The Gresham’s Law: Bad money vs. Good money
“The course our city runs is the same towards men and money.
She has true and worthy sons.
She has fine new gold and ancient silver,
Coins untouched with alloys, gold or silver,
Each well minted, tested each and ringing clear.
Yet we never use them!
Others pass from hand to hand,
… These we spurn for men of brass …”
The Frogs, Aristophane
“The illustrious Gresham, who has the merit of being, as far as we can discover, the first who discerned the great fundamental law of the currency, that good and bad money cannot circulate together…Now, as he was the first to perceive that a bad and debased currency is the cause of the disappearance of the good money, we are only doing what is just in calling this great fundamental law of the currency by his name. We may call it Gresham’s law of the currency.”
The elements of political economy, MacLeod
Gresham’s Law states that good and bad money cannot circulate together, and in the long term, bad money drives good money out of circulation. In this context, bad money refers to money which has a lower commodity value than its face value, while on the other hand, good money is money that does not differ much in its intrinsic and nominal value.
According to the Gresham’s Law, if both the good and bad money are used in an economy, and since the people are aware of the real value of good money, they will try to keep as much good money as they can to themselves, and spend the bad money instead. Eventually, the good money will be less and less exchanged to the extent that it may be even driven out from the market.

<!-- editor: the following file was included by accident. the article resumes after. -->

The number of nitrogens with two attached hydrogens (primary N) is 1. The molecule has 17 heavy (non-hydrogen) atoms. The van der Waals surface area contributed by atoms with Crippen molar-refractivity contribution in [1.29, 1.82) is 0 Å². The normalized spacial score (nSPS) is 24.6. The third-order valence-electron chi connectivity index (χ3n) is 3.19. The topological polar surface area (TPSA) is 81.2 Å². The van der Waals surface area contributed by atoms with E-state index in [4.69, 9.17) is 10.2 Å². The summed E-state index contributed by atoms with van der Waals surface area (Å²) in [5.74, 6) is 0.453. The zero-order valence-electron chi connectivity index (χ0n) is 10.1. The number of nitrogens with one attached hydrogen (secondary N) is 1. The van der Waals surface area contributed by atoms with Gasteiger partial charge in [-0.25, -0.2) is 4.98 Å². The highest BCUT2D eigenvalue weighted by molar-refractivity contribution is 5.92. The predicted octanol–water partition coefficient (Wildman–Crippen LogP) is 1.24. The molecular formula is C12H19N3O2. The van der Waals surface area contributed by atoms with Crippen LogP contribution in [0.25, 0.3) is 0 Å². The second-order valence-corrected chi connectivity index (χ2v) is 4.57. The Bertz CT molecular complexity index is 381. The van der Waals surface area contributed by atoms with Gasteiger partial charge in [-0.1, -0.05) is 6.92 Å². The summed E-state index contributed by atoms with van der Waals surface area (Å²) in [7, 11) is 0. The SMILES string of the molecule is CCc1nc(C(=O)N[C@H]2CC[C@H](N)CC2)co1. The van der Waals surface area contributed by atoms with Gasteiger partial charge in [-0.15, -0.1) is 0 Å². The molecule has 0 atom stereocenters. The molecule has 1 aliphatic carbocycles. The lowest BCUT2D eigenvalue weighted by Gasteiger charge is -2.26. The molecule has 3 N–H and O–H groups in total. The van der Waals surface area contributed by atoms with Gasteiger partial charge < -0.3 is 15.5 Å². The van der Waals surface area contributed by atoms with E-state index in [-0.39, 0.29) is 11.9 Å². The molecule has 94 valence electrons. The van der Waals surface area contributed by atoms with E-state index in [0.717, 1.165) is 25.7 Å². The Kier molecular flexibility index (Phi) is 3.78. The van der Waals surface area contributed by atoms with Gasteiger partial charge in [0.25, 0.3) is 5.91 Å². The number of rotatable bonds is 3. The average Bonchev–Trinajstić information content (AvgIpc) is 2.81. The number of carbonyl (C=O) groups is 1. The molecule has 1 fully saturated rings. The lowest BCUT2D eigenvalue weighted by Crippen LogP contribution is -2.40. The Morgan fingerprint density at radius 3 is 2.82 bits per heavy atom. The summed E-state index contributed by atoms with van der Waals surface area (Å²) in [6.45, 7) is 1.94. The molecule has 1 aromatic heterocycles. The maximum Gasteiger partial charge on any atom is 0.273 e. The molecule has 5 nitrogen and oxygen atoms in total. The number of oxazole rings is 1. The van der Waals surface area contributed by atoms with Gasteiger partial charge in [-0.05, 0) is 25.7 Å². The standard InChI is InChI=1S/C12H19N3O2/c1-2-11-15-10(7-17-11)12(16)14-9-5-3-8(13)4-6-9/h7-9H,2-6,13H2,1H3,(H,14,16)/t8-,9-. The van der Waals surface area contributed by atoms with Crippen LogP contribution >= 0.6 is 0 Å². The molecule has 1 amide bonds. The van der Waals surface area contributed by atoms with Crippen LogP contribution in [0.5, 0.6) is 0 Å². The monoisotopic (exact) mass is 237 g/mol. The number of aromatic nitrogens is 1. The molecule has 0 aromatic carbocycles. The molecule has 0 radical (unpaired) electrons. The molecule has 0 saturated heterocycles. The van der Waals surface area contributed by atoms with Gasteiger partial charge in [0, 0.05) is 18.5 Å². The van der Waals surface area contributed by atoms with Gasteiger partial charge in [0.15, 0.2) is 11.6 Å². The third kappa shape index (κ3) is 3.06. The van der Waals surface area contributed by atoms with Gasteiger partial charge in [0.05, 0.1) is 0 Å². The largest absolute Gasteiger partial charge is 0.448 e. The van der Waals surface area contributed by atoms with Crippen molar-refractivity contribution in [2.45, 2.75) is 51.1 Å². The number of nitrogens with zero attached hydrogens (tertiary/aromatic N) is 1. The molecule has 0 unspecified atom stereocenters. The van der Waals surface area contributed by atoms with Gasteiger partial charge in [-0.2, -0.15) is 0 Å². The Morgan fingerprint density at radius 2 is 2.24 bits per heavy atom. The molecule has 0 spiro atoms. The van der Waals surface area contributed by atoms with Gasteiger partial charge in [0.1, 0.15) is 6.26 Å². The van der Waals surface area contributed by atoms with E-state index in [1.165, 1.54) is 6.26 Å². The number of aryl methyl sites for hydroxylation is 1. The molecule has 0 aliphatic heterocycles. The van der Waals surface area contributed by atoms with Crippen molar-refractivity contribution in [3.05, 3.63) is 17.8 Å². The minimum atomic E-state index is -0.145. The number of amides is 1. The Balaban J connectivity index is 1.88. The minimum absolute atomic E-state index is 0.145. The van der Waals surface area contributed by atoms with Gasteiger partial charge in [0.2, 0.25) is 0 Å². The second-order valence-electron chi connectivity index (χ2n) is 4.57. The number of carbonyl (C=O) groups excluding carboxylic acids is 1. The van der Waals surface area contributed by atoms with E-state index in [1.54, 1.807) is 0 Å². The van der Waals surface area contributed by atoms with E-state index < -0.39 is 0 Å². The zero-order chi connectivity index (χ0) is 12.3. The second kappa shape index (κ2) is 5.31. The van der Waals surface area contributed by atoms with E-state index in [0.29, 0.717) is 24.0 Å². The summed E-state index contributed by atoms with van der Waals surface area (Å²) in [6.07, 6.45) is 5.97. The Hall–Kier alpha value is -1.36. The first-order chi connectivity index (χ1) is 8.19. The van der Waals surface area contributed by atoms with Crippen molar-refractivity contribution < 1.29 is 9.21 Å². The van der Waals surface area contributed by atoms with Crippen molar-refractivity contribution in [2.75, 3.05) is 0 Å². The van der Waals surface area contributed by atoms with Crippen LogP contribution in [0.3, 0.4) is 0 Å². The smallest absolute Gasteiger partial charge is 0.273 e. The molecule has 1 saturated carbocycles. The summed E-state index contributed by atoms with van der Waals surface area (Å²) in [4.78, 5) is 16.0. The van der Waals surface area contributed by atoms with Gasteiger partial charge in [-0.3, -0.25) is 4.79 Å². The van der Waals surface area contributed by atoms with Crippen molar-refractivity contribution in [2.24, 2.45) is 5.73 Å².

The term was coined by Henry Dunning MacLeod in 1858 after Sir Thomas Gresham, the first one to formulate this law. Gresham, a 16th century banker, wrote a letter to Queen Elizabeth I in 1558, to warn her of the reasons behind lack of gold in circulation in England. He wrote,
“Ytt may pleasse your majesty to understande, thatt the firste occasion of the fall of exchainge did growe by the Kinges majesty, your latte ffather, in abasinge his quoyne ffrome xxvis. viiid. To xiiis, ivd. Which was the occasion thatt all your ffine goold was convayd ought of this your realme”
Boy oh boy, English was not simple back then.
France experienced such problem in the 13th century. Back then, the king of France decided to mint new coins which contained less metal than the coins which were already being used, at two different parts of the country. Eventually, both cities substituted their domestic currency with the new, lighter coins.
However, some economists argue that Gresham’s Law is only feasible if there is an excess supply of money. In other words, since the main function of money is to serve as a medium of exchange, therefore as long as the total demand for money is higher or at least equal to the total supply of money, there would be no difference between bad money and the good money.
“bad money is not ‘bad’ per se, rather it is cheap.”